Home Renovation Tip: Use A Fast Seal Compound To Seal Cracks in Cement Walls
Posted Tuesday, April 25th, 2017 | 989 views
When it comes to renovations, many home owners think that plastering cracks in walls is an easy job. For those with a lot of experience it is, but for those who don’t actually do professional renovations, it’s not that hard to mess something up.
Since we get plenty of requests for renovation tips, we decided to put together a video showing the right way to ad new plastering to cracks in cement walls. This way you don’t always need to call a renovation company for small jobs and could do it on your own the right way.
So what we had in this situation was a lot of moisture buildup in the cement wall just underneath the main room window. If your window wasn’t properly installed or has become lose with time, you can expect moisture to eventually seep through. The problem with a situation like this is that no matter how diligent you are about keeping the area dry, the moisture will still eventually seep in under the base of the window frame.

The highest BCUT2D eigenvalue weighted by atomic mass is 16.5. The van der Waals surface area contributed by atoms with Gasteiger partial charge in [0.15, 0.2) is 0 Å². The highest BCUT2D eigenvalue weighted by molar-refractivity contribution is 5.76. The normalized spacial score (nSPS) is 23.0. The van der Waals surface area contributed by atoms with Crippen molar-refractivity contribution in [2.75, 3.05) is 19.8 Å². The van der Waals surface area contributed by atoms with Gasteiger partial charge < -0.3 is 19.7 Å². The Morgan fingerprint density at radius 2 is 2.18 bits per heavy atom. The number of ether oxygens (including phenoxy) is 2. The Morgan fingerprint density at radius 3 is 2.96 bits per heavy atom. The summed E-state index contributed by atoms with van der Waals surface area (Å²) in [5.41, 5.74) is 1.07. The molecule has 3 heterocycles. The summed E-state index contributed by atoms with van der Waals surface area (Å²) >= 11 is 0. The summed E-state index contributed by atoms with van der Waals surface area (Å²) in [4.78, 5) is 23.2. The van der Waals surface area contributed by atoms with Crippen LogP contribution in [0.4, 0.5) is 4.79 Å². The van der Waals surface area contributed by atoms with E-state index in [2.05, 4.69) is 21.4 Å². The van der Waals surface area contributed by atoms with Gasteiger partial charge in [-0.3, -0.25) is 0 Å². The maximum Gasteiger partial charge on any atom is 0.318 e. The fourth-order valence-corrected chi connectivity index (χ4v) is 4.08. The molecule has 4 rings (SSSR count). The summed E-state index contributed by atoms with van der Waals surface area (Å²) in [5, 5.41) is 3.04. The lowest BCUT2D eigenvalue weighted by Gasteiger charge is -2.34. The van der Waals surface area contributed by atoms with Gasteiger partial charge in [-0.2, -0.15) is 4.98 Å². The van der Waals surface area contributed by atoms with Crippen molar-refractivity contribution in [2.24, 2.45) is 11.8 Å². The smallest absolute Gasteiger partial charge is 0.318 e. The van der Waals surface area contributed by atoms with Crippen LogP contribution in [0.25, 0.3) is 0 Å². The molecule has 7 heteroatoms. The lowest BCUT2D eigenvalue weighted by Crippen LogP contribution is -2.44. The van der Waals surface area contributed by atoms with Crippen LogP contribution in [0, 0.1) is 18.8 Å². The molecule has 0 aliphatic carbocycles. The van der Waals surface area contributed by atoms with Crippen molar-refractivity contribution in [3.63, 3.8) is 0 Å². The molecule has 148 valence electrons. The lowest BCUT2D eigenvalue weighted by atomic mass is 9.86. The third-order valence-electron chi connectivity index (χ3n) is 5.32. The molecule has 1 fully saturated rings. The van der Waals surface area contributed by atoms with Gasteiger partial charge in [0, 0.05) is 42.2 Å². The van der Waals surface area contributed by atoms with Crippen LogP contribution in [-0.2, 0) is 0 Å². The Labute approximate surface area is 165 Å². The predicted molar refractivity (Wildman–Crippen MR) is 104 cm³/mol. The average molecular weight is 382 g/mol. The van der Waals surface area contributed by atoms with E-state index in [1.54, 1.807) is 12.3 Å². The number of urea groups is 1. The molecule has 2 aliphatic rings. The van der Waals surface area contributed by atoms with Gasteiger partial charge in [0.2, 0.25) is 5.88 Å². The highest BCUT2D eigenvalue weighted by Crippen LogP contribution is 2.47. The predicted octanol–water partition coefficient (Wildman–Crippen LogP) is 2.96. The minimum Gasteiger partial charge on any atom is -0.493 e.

This is where stripping the wall of paint and adding the new plaster comes in. There’s a right way and a wrong way to apply plaster to cracked walls and right and wrong products to use.
Watch the video to see how it’s done.
Steps to plastering cracks under windows yourself
The very first thing you’re going to want to do is make sure the area that you’re plastering under the window is extremely clean. A good mixture of water and vinegar will do the tricks.
The next thing you’re going to need to do is grab your vacuum and vacuum out the entire area of the crack and in the crack too. This ensures there’s no left over debris that will get mixed into the plaster.
By now you’ve got your fast set compound which will seal the crack and deter it from ever coming back.
To apply the compound plaster properly, the surface has to be clean.
The most optimal course of action after moisture leaks
When it comes to windows you have to courses of actions you can take to resolve moisture issues. One is to apply new plaster every now and then (usually when the crack reappears), or to have your window replaced with new ones. Today, new windows are extra beautiful but more importantly they are designed especially stronger than older windows and will definitely keep out the elements and reduce moisture entry into the home substantially.